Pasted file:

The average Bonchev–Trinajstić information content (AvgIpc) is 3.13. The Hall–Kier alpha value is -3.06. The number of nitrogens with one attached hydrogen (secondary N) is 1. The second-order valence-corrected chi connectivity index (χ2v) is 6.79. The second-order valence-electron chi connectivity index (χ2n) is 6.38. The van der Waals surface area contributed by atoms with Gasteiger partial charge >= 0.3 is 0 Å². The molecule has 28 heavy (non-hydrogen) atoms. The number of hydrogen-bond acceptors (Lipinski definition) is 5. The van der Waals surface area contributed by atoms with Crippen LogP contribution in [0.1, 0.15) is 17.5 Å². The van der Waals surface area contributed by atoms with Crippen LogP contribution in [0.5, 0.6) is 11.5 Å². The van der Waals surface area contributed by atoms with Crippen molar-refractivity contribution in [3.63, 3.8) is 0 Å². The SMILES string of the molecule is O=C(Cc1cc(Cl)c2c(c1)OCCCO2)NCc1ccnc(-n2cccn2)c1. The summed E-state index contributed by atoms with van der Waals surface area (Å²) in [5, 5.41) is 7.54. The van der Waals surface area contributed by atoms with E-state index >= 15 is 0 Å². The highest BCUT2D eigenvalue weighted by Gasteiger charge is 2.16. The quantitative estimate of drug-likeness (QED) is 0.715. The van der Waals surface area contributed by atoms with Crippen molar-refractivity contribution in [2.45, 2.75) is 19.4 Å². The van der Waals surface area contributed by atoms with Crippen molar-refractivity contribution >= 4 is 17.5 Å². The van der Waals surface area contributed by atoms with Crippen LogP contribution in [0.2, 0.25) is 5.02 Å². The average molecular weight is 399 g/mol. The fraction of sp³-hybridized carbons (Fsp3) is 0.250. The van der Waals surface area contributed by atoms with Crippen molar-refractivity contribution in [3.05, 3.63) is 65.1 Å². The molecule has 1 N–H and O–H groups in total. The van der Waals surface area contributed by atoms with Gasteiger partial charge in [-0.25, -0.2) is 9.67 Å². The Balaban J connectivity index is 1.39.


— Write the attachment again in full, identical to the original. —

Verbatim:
The average Bonchev–Trinajstić information content (AvgIpc) is 3.13. The Hall–Kier alpha value is -3.06. The number of nitrogens with one attached hydrogen (secondary N) is 1. The second-order valence-corrected chi connectivity index (χ2v) is 6.79. The second-order valence-electron chi connectivity index (χ2n) is 6.38. The van der Waals surface area contributed by atoms with Gasteiger partial charge >= 0.3 is 0 Å². The molecule has 28 heavy (non-hydrogen) atoms. The number of hydrogen-bond acceptors (Lipinski definition) is 5. The van der Waals surface area contributed by atoms with Crippen LogP contribution in [0.1, 0.15) is 17.5 Å². The van der Waals surface area contributed by atoms with Crippen LogP contribution in [0.5, 0.6) is 11.5 Å². The van der Waals surface area contributed by atoms with Crippen molar-refractivity contribution in [3.63, 3.8) is 0 Å². The SMILES string of the molecule is O=C(Cc1cc(Cl)c2c(c1)OCCCO2)NCc1ccnc(-n2cccn2)c1. The summed E-state index contributed by atoms with van der Waals surface area (Å²) in [5, 5.41) is 7.54. The van der Waals surface area contributed by atoms with E-state index >= 15 is 0 Å². The highest BCUT2D eigenvalue weighted by Gasteiger charge is 2.16. The quantitative estimate of drug-likeness (QED) is 0.715. The van der Waals surface area contributed by atoms with Crippen molar-refractivity contribution in [2.45, 2.75) is 19.4 Å². The van der Waals surface area contributed by atoms with Crippen molar-refractivity contribution >= 4 is 17.5 Å². The van der Waals surface area contributed by atoms with Crippen LogP contribution in [0.2, 0.25) is 5.02 Å². The average molecular weight is 399 g/mol. The fraction of sp³-hybridized carbons (Fsp3) is 0.250. The van der Waals surface area contributed by atoms with Crippen molar-refractivity contribution in [3.05, 3.63) is 65.1 Å². The molecule has 1 N–H and O–H groups in total. The van der Waals surface area contributed by atoms with Gasteiger partial charge in [-0.25, -0.2) is 9.67 Å². The Balaban J connectivity index is 1.39.